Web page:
Horseshoe crabs spawn in Great Bay, off the coast of NH, Maine

I was visiting my aunt in Manhattan last weekend. Watching the news, nestled among all the typical big city tales, was one about the return of horseshoe crabs to the coast.

On beaches like ours, horseshoe crabs were shown scurrying about in the sand. From now through June, you can see horseshoe crabs gathering at high tide throughout the Great Bay (and as far south as Florida) as they congregate to spawn. Here in New England we are in the northern part of their range

I’d say they’re everyone’s favorite crab, but they’re not crabs. They are instead more closely related to the spider clan. Most people consider them cute (even those who find spiders scary) with their round, horseshoe-shaped shells, prominent eyes and spiky tail.

Volunteer Bob Fox teaches the public about horseshoe crabs in Great Bay

Horseshoe crabs are what we often call living fossils – not because they are living fossils, but because they have remained relatively unchanged in their form for a very long time, over 450 million years, which is 200 million years before the dinosaurs!

The reason they have been successful for so long is that they have undergone some interesting adaptations that have enabled them to survive our constantly changing planet. The first is that spiky tail, it’s called a telson and isn’t a weapon, although I think if you stepped on it wrong it would hurt. The horseshoe crab uses it to aid in steering and to straighten itself when turned over – which happens more often than you might think, as it is ravaged by waves in the intertidal zone.

Horseshoe Crabs in Great Bay

I think my favorite features are his eyes. Those two prominent large eyes on top of the shell (the prosoma) are compound eyes that use horseshoe crabs for finding mates and perceiving light. Each of these has about 1,000 receptors, rods and cones, which are similar to ours, except they are 100 times larger. They can change their sensitivity to light so that they become much more sensitive to light at night to help recognize other horseshoe crabs. They have eight other eyes that have different known and unknown functions, one of which is on the tip of the telson! The tail eye is thought to help synchronize their brains with light and dark cycles, according to the Maryland Department of Natural Resources.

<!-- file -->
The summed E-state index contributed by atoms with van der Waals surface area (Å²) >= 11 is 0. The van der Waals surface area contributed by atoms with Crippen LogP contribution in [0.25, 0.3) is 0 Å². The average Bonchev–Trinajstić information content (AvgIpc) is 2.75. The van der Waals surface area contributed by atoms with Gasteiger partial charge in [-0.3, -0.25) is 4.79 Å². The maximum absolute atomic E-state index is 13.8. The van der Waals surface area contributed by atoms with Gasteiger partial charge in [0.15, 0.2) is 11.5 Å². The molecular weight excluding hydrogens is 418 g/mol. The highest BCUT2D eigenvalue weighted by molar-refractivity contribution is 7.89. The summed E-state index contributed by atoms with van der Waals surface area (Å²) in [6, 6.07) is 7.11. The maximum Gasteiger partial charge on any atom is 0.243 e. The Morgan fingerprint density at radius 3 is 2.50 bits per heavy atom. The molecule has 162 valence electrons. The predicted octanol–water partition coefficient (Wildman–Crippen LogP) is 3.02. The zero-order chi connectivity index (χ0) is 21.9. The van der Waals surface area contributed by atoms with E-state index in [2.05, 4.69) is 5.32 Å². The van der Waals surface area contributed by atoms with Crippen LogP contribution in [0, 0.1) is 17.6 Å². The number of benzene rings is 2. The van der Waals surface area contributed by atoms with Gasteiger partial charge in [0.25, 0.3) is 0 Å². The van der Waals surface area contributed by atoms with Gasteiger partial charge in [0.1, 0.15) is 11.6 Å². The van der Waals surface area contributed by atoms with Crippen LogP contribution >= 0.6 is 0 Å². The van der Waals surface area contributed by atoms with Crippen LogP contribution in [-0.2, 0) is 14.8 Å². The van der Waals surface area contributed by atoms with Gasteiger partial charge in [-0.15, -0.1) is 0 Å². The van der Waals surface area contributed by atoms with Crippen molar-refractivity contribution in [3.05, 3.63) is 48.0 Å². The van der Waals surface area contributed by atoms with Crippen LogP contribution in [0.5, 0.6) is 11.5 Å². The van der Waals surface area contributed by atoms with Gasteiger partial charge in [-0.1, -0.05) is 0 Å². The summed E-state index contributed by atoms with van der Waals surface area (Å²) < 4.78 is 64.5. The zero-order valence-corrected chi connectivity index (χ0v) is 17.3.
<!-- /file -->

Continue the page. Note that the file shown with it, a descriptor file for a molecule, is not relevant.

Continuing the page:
Horseshoe crabs spawn in Great Bay.

So this is the start of the breeding season here in the Seacoast area. The work of the labs of Win Watson (UNH) and Chris Chabot (Plymouth State University) suggests that our horseshoe crabs infer ocean temperature to signal the start of the spawning season. “They come to the water’s edge day and night at high tide to breed. The myth was that they only bred at full moon, but we proved that,” said Win Watson. To mate, the smaller male crabs hook themselves on top of the female’s shell using specialized front claws (an easy way to determine sex) and hang on as she crawls to the beach. The female digs small nests in the sand and deposits her eggs while the male fertilizes them. Other males (called satellite males) hang out nearby and often manage to fertilize some eggs as well. The larvae hatch within a few weeks and spend most of their long lives in the tidal sand flats feeding on a variety of invertebrates.

A female horseshoe crab with two males.

Horseshoe crabs are important to humans. We use their copper-based blue blood in medical tests and as bait, but more importantly, they are an essential part of coastal food chains. Their eggs are an essential food for a large number of migratory and coastal birds, as well as some reptiles and fish. They are currently listed as a vulnerable species due to habitat loss, beach development, and overfishing due to the aforementioned human use. Therefore, there are a number of active monitoring programs along the Atlantic coast to track populations.

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